Sunday, 26 October 2008

[Turtlewind] Moth Farming For Fun And Profit

As many of my friends and remaining family know, I love to partake in the ancient field of moth-farming. Every evening after work, I take my car down to the local moth farm to help my fellow workers in cultivating next year's crop of moths. It's a dangerous and dirty business, but someone has to do it. And the pay is good (subsidised by the government)

Moth farms are one of the least-known agricultural projects in the UK, but in fact they have been active in this country since the fifteenth century, when moths were first farmed in large numbers in order to drive away the infestation of killer voles (moths being the natural enemy of voles).

The most common moths to be farmed in the British Isles are the common Grey Moth (Gristis Vulgaris) more commonly known as the Bitter Moth, for it's unique aftertaste. The Victory Leo is generally seen as a superior breed, though can be difficult to farm in large numbers without the right equipment (such as protective gloves, netting, and mecha)

Many people have an innate fear of moths - only the bravest can even hope to become moth farmers. Many dangers await the common moth farmer, from disembowelment on the wing-cutter, to being accidentally gutted by the patch-stitcher. One former acquaintance once lost an eye when after a breach in the electric netting, a moth escaped!

The common moth is a cunning creature - even more so as a result of the intensive farming process. But how is it carried out? Firstly, moth eggs are harvested from the Queen Moth which resides slumbering beneath the Houses of Parliament. It is said that if ever England is in peril, she will awaken to defend us all!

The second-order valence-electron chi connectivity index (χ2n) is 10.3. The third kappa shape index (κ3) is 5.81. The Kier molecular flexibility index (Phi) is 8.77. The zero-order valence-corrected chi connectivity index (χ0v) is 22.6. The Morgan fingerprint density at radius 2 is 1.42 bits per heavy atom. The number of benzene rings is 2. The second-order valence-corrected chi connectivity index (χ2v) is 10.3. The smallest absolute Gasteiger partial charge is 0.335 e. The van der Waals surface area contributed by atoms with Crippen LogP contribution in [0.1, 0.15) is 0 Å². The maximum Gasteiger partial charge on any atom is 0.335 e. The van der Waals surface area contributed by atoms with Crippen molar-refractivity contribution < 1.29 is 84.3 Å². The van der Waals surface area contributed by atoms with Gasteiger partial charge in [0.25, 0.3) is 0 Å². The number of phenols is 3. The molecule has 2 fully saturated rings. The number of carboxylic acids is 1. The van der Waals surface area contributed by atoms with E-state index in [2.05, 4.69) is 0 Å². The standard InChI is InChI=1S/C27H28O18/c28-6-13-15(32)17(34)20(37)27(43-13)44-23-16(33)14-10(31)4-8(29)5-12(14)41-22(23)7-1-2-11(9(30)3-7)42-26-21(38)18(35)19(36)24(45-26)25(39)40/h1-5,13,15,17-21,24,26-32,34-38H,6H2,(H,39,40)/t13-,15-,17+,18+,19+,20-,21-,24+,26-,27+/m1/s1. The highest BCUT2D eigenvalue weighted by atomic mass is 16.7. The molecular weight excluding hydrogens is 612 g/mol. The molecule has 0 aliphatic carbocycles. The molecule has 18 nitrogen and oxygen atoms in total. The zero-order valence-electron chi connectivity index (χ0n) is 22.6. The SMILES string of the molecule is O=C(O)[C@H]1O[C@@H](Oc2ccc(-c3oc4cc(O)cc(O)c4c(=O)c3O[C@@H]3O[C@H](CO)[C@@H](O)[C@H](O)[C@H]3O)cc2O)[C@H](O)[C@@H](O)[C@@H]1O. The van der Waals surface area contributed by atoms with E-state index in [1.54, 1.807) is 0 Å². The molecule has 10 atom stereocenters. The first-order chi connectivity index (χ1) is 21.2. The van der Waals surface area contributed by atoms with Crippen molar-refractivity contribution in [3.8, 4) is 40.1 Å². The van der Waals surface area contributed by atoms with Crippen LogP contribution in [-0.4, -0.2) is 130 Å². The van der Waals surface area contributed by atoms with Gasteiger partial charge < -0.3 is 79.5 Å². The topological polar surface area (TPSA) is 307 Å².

The eggs are then shipped to special farms all over the British isles, where volunteers sit on them to keep them incubated. And then finally the moths hatch... but they are not like the moths we know and love! No, they must first be farmed.

The baby moth is something most normal people have never seen. It looks very much like a butterfly, only with large, square wings. The first thing that needs to be done is for the wings to be cut to exactly the right shape. It is a skilled job, and sad to say, wing-cutters are a dying breed.

The moths are then individually strapped down to a massive network of boards, and forced to watch videos of Nazi Germany and various beatings, all the time being drugged, so that they will not turn into Evil Moths. Any moths that resist the treatment are removed to be taken to the firing squad (one Evil Moth can decimate an entire Primary School!)

The remaining moths are then sprinkled with flying dust, so that they can take to the air. The dust hardens their wings into a proper flight alignment. After being left to recharge in moth rechargers, they are ready to be let loose.

As you can see, it is a pretty intensive process, but a very rewarding career. The moths look after themselves once they're free, constantly recharging themselves on the ordinary household lightbulb (an invention of Edison, Chairman of the Moth Council), and always on the look-out for any rogue voles, or enemies of the state.

So next time you see a moth flying overhead, don't just pluck it out of the air and gobble it up. No, salute the little fellow. He's more important than you.

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